Cheap, off-label drugs like Hydroxychloroquine (HCQ) and Ivermectin were targeted in a vicious smear campaign.
The patents for HCQ and Ivermectin expired decades ago, meaning they don’t line the pockets of pharmaceutical companies and hospital executives.
The toxicity and catastrophic kidney damage caused by Remdesivir provided the ultimate setup to blame deaths caused by the drug on COVID-19.
NOQ Report noted:
Watkins and Hamilton discussed the lawsuit the day of the filing at an event called, “Remdesivir Death: Landmark Lawsuit,” where they were joined by medical advocates such as Dr. Peter McCullough, Dr. Bryan Ardis, Dr. Angie Farella, and Dr. Janci Linsay, all of whom have spoken out against the use of remdesivir.
Watkins said they filed the lawsuits on the behalf of 14 Fresno-area families who allege that the hospitals engaged in medical deception and failed to provide informed consent in relating the potential side effects, such as kidney failure.
“Full informed consent means that patients must be provided with full information about the deadly harm that this dangerous experimental drug causes on its own,” the lawsuit states. “They must be told that the only time it was ever tested, it was pulled because it killed so many people.”
The lawsuit references a study found in the New England Journal of Medicine in which a safety board found it to be the least effective and deadliest drug in the trial before it was suspended after 53 percent of the Ebola patients who took the drug died.
The National Institute of Health (NIH) has said it’s the only drug approved by the U.S. Food and Drug Administration to treat COVID-19.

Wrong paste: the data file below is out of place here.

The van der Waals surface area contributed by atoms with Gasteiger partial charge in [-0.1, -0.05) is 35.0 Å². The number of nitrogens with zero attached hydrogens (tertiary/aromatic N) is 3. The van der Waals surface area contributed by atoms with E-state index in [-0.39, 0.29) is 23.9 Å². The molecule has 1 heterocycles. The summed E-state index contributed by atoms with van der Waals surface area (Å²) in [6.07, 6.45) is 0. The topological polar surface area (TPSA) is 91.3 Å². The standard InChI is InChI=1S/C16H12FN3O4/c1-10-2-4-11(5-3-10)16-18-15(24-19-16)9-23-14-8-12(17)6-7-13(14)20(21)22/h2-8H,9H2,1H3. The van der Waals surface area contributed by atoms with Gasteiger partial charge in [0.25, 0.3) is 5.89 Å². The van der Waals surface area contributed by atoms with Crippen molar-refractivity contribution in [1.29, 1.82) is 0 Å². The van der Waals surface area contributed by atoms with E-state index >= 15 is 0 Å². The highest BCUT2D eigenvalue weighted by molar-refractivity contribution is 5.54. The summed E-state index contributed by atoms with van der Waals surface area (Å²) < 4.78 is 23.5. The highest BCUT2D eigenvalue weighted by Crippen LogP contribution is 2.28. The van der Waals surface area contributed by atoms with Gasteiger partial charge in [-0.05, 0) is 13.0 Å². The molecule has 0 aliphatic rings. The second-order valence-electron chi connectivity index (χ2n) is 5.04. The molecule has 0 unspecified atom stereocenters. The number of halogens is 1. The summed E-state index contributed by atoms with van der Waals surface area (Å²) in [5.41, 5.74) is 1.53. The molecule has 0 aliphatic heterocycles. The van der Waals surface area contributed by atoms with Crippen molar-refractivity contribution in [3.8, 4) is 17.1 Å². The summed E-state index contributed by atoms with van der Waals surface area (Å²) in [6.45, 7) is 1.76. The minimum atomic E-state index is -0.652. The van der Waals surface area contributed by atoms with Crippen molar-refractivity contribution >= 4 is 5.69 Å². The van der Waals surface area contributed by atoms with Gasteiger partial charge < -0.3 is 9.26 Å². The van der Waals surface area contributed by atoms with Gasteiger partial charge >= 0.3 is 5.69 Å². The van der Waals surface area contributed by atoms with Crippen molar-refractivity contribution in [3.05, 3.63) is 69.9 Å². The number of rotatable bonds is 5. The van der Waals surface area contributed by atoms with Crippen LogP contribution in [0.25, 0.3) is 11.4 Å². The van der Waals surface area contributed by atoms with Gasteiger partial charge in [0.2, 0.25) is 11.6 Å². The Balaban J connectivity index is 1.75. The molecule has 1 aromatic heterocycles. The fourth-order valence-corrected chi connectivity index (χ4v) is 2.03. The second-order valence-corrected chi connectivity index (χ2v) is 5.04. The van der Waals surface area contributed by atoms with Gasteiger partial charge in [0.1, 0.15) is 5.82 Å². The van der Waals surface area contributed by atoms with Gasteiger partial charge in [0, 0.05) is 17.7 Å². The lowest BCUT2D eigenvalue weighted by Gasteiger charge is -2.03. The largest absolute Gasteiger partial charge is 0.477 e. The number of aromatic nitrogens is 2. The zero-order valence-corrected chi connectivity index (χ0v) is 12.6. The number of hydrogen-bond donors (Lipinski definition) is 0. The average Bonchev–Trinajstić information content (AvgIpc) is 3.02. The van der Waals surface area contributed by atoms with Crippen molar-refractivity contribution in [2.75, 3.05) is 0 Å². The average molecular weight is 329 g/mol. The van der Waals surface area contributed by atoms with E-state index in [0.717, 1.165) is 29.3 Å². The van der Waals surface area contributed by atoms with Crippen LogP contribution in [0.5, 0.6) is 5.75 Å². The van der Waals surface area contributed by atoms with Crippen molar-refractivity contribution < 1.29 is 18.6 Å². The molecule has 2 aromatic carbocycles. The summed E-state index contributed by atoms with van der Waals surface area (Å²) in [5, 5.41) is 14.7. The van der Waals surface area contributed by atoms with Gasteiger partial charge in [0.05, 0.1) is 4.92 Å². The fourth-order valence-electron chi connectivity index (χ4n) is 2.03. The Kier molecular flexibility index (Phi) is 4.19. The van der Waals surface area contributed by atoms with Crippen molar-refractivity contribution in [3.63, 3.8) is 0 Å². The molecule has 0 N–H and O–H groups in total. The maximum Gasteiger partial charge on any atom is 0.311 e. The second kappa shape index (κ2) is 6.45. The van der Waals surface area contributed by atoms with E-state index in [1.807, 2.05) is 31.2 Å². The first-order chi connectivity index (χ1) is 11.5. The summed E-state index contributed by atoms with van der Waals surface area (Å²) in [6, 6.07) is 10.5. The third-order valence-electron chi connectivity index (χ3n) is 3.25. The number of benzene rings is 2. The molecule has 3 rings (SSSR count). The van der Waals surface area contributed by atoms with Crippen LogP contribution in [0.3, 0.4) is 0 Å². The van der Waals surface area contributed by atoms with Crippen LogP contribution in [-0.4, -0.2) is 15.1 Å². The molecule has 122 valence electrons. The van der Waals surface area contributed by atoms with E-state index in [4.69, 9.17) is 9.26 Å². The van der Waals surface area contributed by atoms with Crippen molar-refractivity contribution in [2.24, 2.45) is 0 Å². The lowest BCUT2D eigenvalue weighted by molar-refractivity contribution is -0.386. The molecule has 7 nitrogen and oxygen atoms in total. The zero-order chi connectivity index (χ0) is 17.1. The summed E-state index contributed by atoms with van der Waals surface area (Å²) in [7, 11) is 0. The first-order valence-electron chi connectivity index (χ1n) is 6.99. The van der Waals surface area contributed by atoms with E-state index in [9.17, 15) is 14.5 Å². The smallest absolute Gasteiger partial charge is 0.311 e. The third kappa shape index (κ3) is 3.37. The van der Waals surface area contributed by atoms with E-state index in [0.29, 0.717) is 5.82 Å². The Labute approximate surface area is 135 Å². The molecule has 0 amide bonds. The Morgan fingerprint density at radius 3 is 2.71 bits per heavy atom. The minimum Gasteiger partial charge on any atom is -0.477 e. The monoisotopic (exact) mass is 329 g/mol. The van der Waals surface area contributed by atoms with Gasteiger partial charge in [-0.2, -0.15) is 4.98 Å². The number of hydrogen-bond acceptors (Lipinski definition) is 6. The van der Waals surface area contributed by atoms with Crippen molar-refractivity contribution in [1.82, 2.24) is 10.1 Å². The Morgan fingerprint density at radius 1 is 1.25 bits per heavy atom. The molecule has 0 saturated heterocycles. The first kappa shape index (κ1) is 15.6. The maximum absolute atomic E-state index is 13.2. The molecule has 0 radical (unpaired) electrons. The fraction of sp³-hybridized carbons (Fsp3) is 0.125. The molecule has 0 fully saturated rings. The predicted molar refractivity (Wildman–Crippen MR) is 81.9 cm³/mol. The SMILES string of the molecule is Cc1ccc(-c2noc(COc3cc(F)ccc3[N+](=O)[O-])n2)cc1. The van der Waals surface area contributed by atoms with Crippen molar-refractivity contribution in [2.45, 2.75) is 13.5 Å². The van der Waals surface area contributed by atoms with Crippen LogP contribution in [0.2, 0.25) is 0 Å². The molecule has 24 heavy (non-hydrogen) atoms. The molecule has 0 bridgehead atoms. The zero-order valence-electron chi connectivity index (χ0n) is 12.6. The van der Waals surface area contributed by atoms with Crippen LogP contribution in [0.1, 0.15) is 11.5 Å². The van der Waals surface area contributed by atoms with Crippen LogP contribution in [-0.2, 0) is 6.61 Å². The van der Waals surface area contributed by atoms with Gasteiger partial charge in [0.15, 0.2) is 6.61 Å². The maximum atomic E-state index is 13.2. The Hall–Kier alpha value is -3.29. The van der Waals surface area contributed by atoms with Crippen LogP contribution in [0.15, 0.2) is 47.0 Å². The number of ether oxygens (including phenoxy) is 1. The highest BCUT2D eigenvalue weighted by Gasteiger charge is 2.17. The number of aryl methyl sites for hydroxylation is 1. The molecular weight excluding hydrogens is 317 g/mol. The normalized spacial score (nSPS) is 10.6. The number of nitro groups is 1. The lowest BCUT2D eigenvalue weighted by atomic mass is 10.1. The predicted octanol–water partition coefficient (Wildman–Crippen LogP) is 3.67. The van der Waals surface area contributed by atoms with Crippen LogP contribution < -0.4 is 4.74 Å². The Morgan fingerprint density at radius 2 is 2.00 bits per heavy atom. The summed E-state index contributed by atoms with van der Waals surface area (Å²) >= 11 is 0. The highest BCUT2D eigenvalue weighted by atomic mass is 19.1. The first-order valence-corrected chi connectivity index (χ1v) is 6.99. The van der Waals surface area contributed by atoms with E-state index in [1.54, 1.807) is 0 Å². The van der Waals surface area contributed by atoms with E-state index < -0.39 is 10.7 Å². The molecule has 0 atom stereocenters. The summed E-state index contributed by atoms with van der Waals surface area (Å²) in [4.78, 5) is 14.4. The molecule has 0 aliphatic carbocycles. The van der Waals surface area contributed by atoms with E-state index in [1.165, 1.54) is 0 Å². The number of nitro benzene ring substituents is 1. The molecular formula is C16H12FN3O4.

“Remdesivir received Emergency Use Authorization in or around May of 2020, after being recommended by an NIH panel that contained nine individuals with financial ties to its creator, Gilead Sciences,” the lawsuit alleges. “It is very nearly the equivalent of a death sentence for a COVID patient, or a patient with real Pneumonia (as opposed to ‘covid pneumonia’).
Without receiving informed consent before giving remdesivir, the hospitals violated the Nuremberg Code, the lawsuit states, which criminalizes human experimentation performed without informed consent.
In some cases, according to witness testimony, Watkins said in the conference that remdesivir was given even after the patients declined.
The lawsuit addressed the federal financial incentives hospitals received for the protocol.
Hamilton discussed what he said was the financial reward system for the protocols in the conference.
“What I’m going to speak about is the average charge rate for three categories of COVID victims,” Hamilton said.
If a patient is treated and sent home, the average charge rate in California is $3,200, he said.
“If you bring them into the hospital and treat them as a non-complex COVID patient, the average charge rate is $111,000,” he said.
“However, if you treat them as a complex COVID patient, which means you have to either intubate them, or put them in intensive care, by definition they become complex, and for that the average charge rate is roughly $450,000.”
In addition to these charges, hospitals received a bonus from the government via the International Classification of Diseases code that allowed them to charge an extra 20 percent on the entire hospital stay, adding $90,000 to the $450,000.
“So, you can see why there’s a great incentive not to just give them something that works and send them home, but to actually bring them in, find a way to intubate them, call it a complex case, and get $500,000 instead of $3,200. That’s a tremendous financial incentive.”